LEE COUNTY: School day gets longer

Feb. 26, 2014 @ 05:03 AM

Lee County Schools leaders met Tuesday night to determine how to make up for instructional time lost to recent snow days, and they ended up giving students yet another day off.

The counterintuitive measure will work out, however, because the district also decided to make every school day 15 minutes longer, starting March 4.

Those longer days will give students enough hours in class that the Lee County Board of Education was able to turn May 6 into a teacher workday due to safety concerns. They wanted to keep students off campus when people go to local polling places — which include several public schools — to vote in the primary elections.

School will not be canceled for Lee Early College, since May 6 is near the end of the year for students there and the school isn’t a polling place.

Supt. Andy Bryan said extending the length of the school day for most of the rest of the year was done after hearing from teachers, staff and parents that cutting into spring break or using Saturdays was not desirable. It was also done “to make things simplest for everybody,” Bryan said.

He said principals at each school will decide how to divvy out the extra 15 minutes, whether they want to split it up or lump it all into one subject or period.

Nearly anything is possible, but students and staff shouldn’t expect longer lunches — Bryan said the additional time has to be used for instructional purposes.

The board also used Tuesday’s meeting to hear from human resources director Glenda Jones, who gave an update on the new legislative mandate that 25 percent of experienced teachers must be offered four-year contracts — in exchange for a small raise and the loss of tenure, a way of gradually ending the tenure system opposed by the Republican-controlled General Assembly.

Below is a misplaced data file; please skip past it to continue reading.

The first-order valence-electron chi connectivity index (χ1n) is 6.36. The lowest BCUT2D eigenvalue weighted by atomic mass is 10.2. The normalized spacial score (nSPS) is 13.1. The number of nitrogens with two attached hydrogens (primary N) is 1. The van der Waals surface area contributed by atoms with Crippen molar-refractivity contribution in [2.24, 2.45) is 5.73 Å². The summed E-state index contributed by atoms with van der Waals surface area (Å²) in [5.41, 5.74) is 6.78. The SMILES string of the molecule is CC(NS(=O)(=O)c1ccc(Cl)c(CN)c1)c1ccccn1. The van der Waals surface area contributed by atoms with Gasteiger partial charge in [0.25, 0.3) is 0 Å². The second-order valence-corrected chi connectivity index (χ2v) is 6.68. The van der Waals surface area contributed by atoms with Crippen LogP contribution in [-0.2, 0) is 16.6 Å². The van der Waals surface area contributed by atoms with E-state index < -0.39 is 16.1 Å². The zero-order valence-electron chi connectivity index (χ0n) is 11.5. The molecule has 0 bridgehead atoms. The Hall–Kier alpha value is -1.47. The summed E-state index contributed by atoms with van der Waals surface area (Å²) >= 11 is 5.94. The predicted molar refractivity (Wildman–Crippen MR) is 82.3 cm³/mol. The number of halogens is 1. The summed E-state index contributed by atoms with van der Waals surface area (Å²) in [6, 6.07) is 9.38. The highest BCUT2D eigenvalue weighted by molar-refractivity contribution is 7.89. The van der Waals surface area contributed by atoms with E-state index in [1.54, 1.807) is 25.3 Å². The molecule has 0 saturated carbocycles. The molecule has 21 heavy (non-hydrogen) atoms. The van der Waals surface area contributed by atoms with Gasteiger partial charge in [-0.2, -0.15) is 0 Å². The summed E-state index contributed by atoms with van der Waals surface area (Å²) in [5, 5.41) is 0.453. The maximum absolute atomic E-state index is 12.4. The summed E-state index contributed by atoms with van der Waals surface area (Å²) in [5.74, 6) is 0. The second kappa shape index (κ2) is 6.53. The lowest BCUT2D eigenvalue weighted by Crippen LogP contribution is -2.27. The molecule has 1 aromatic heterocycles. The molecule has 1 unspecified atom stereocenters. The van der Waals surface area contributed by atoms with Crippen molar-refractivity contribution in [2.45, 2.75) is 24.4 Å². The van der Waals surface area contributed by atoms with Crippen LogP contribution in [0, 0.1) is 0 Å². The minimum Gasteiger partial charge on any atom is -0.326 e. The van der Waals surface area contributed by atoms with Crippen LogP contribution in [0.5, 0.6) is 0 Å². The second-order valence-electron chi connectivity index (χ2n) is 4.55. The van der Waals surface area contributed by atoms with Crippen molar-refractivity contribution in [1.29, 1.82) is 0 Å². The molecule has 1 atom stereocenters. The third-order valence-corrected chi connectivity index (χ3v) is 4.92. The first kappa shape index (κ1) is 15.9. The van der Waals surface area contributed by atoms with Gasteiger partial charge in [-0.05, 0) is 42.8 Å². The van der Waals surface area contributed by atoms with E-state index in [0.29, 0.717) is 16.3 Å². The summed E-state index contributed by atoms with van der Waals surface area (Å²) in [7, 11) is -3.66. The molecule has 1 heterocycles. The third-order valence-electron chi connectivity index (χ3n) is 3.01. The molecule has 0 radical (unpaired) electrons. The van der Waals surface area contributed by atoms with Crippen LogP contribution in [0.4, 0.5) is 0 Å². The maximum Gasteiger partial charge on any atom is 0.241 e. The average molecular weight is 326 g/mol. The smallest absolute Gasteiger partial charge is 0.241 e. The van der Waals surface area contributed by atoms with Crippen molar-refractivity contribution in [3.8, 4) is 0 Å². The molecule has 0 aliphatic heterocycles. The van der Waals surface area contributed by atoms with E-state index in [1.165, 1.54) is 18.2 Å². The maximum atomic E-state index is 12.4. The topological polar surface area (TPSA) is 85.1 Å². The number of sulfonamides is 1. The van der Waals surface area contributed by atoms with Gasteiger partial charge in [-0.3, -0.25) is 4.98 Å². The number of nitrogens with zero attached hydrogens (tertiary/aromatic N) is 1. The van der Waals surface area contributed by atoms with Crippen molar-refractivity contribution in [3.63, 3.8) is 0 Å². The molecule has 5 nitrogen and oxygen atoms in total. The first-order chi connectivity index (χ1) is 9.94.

Any teacher or instructional staff member (speech therapists and librarians, for example) with tenure who has been with the district since at least the 2010-11 school year, has no documented performance concerns and was been rated “proficient” or better last school year is eligible for the four-year contract, which also comes with a $500 raise every year for at least those first four years.

Jones estimated that 370 teachers and 54 other employees would qualify. Each school would be able to offer one in four qualifying employees the deal; Jones said that tiebreakers would be determined without the principal’s input in order to avoid possible bias. Scores from reviews and evaluations would be used instead.

“That’s just the least arbitrary way to do that,” she said.

The board agreed, but that doesn’t mean they all like the law. Several expressed concerns, but the most vocal was Tamara Brogan.

“I resent being put in this position, where we have to make this choice, because it feels like pitting teachers against teachers,” Brogan said. “It’s not good for the teachers.”

Jones agreed, saying that not much good is coming out of Raleigh these days on the education front.

“The days are gone when teachers were running up to HR directors saying, ‘Hire me, hire me,’” Jones said, adding that it’s worse than just a lack of interest: “We have just had many of our quality teachers leaving for other professions.”

She said one teacher is quitting in March, before the school year is even over, to become a landscaper. Others have left to become personal trainers or take up yet other careers which pay better than teaching.

“With everything that has happened in the past year in regards to education, I can understand why teachers are leaving for other professions,” said Jones, who is president of a statewide group of public school HR directors. “... We’re on the wrong path for education in this state, and we need to get back on track.”

Whatever happens in Lee County, though, Jones won’t be around to see it.

She will resign at the end of this week to take a similar job with Cabarrus County Schools. On Tuesday, the board approved the hiring of her successor: John Conway, who has been the head of human resources for Beaufort County Schools for the past five years. He has also worked as a teacher, counselor, assistant principal and principal.